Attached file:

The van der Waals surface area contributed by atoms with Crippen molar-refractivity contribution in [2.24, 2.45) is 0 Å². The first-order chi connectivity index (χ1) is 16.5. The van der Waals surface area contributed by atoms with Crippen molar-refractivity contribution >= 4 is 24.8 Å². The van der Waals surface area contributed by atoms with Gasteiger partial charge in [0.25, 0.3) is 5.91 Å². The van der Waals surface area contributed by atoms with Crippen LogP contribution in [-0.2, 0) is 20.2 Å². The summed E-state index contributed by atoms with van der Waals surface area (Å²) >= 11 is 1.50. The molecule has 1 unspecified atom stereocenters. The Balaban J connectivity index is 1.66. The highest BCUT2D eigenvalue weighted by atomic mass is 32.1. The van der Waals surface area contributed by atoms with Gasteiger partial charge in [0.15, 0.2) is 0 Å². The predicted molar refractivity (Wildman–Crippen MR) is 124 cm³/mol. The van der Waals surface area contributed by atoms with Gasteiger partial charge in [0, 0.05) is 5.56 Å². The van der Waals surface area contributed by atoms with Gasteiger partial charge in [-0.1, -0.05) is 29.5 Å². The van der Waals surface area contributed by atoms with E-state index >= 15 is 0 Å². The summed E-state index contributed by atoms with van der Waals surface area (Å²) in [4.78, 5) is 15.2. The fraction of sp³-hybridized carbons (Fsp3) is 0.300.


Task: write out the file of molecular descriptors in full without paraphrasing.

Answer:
The van der Waals surface area contributed by atoms with Crippen molar-refractivity contribution in [2.24, 2.45) is 0 Å². The first-order chi connectivity index (χ1) is 16.5. The van der Waals surface area contributed by atoms with Crippen molar-refractivity contribution >= 4 is 24.8 Å². The van der Waals surface area contributed by atoms with Gasteiger partial charge in [0.25, 0.3) is 5.91 Å². The van der Waals surface area contributed by atoms with Crippen LogP contribution in [-0.2, 0) is 20.2 Å². The summed E-state index contributed by atoms with van der Waals surface area (Å²) >= 11 is 1.50. The molecule has 1 unspecified atom stereocenters. The Balaban J connectivity index is 1.66. The highest BCUT2D eigenvalue weighted by atomic mass is 32.1. The van der Waals surface area contributed by atoms with Gasteiger partial charge in [0.15, 0.2) is 0 Å². The predicted molar refractivity (Wildman–Crippen MR) is 124 cm³/mol. The van der Waals surface area contributed by atoms with Gasteiger partial charge in [0, 0.05) is 5.56 Å². The van der Waals surface area contributed by atoms with Gasteiger partial charge in [-0.1, -0.05) is 29.5 Å². The van der Waals surface area contributed by atoms with E-state index >= 15 is 0 Å². The summed E-state index contributed by atoms with van der Waals surface area (Å²) in [4.78, 5) is 15.2. The fraction of sp³-hybridized carbons (Fsp3) is 0.300.